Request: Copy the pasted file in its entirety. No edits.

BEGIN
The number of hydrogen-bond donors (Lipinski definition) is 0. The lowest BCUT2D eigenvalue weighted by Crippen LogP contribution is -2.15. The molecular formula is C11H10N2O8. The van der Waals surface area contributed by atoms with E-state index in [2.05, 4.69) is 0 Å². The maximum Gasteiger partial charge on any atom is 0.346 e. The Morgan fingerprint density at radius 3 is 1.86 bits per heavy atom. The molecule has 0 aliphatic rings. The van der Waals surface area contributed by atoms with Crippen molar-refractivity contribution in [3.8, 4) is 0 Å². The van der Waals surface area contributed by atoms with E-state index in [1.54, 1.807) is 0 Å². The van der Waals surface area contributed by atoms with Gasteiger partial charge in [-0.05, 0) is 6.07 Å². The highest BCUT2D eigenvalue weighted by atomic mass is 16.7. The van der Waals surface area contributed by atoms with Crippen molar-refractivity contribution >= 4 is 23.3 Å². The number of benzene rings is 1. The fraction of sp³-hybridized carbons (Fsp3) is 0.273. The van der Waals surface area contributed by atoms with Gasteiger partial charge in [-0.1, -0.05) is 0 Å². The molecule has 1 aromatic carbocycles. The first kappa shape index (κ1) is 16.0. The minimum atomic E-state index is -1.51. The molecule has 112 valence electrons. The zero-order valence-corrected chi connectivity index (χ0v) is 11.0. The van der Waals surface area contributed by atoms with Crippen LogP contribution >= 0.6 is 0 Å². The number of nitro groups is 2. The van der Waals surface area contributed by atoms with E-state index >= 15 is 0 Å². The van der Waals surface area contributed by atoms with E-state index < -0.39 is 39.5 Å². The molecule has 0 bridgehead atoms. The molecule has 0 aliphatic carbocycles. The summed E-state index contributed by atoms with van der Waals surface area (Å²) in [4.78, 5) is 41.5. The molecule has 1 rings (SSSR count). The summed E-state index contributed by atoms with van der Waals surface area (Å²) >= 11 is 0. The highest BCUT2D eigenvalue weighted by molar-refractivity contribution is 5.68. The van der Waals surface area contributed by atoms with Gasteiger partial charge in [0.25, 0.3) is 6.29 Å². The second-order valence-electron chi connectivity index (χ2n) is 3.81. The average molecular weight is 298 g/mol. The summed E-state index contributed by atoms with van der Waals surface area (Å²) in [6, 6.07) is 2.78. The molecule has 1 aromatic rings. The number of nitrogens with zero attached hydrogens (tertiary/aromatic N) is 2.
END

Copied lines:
The number of hydrogen-bond donors (Lipinski definition) is 0. The lowest BCUT2D eigenvalue weighted by Crippen LogP contribution is -2.15. The molecular formula is C11H10N2O8. The van der Waals surface area contributed by atoms with E-state index in [2.05, 4.69) is 0 Å². The maximum Gasteiger partial charge on any atom is 0.346 e. The Morgan fingerprint density at radius 3 is 1.86 bits per heavy atom. The molecule has 0 aliphatic rings. The van der Waals surface area contributed by atoms with Crippen molar-refractivity contribution in [3.8, 4) is 0 Å². The van der Waals surface area contributed by atoms with E-state index in [1.54, 1.807) is 0 Å². The van der Waals surface area contributed by atoms with Gasteiger partial charge in [-0.05, 0) is 6.07 Å². The highest BCUT2D eigenvalue weighted by atomic mass is 16.7. The van der Waals surface area contributed by atoms with Crippen molar-refractivity contribution >= 4 is 23.3 Å². The number of benzene rings is 1. The fraction of sp³-hybridized carbons (Fsp3) is 0.273. The van der Waals surface area contributed by atoms with Gasteiger partial charge in [-0.1, -0.05) is 0 Å². The molecule has 1 aromatic carbocycles. The first kappa shape index (κ1) is 16.0. The minimum atomic E-state index is -1.51. The molecule has 112 valence electrons. The zero-order valence-corrected chi connectivity index (χ0v) is 11.0. The van der Waals surface area contributed by atoms with Crippen LogP contribution >= 0.6 is 0 Å². The number of nitro groups is 2. The van der Waals surface area contributed by atoms with E-state index >= 15 is 0 Å². The van der Waals surface area contributed by atoms with E-state index < -0.39 is 39.5 Å². The molecule has 0 bridgehead atoms. The molecule has 0 aliphatic carbocycles. The summed E-state index contributed by atoms with van der Waals surface area (Å²) in [4.78, 5) is 41.5. The molecule has 1 rings (SSSR count). The summed E-state index contributed by atoms with van der Waals surface area (Å²) >= 11 is 0. The highest BCUT2D eigenvalue weighted by molar-refractivity contribution is 5.68. The van der Waals surface area contributed by atoms with Gasteiger partial charge in [0.25, 0.3) is 6.29 Å². The second-order valence-electron chi connectivity index (χ2n) is 3.81. The average molecular weight is 298 g/mol. The summed E-state index contributed by atoms with van der Waals surface area (Å²) in [6, 6.07) is 2.78. The molecule has 1 aromatic rings. The number of nitrogens with zero attached hydrogens (tertiary/aromatic N) is 2.